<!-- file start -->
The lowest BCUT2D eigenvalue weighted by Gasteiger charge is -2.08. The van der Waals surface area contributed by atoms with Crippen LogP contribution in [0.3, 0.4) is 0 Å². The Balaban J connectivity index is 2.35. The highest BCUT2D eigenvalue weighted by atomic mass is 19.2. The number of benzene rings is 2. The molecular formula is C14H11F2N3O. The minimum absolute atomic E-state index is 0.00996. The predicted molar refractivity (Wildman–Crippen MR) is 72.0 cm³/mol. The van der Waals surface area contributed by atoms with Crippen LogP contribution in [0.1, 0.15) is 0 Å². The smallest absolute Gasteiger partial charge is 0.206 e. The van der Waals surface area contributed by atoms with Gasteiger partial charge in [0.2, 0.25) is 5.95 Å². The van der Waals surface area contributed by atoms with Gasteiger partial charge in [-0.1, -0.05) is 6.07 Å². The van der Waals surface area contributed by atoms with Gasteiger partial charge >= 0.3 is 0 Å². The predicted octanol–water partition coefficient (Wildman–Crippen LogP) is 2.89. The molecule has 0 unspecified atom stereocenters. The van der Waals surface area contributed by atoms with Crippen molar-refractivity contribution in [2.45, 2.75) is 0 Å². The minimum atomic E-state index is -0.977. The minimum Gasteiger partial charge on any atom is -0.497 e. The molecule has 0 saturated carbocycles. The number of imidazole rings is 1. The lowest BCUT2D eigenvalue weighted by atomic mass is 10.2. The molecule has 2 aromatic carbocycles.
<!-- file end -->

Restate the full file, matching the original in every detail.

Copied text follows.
The lowest BCUT2D eigenvalue weighted by Gasteiger charge is -2.08. The van der Waals surface area contributed by atoms with Crippen LogP contribution in [0.3, 0.4) is 0 Å². The Balaban J connectivity index is 2.35. The highest BCUT2D eigenvalue weighted by atomic mass is 19.2. The number of benzene rings is 2. The molecular formula is C14H11F2N3O. The minimum absolute atomic E-state index is 0.00996. The predicted molar refractivity (Wildman–Crippen MR) is 72.0 cm³/mol. The van der Waals surface area contributed by atoms with Crippen LogP contribution in [0.1, 0.15) is 0 Å². The smallest absolute Gasteiger partial charge is 0.206 e. The van der Waals surface area contributed by atoms with Gasteiger partial charge in [0.2, 0.25) is 5.95 Å². The van der Waals surface area contributed by atoms with Gasteiger partial charge in [-0.1, -0.05) is 6.07 Å². The van der Waals surface area contributed by atoms with Gasteiger partial charge >= 0.3 is 0 Å². The predicted octanol–water partition coefficient (Wildman–Crippen LogP) is 2.89. The molecule has 0 unspecified atom stereocenters. The van der Waals surface area contributed by atoms with Crippen molar-refractivity contribution in [2.45, 2.75) is 0 Å². The minimum atomic E-state index is -0.977. The minimum Gasteiger partial charge on any atom is -0.497 e. The molecule has 0 saturated carbocycles. The number of imidazole rings is 1. The lowest BCUT2D eigenvalue weighted by atomic mass is 10.2. The molecule has 2 aromatic carbocycles.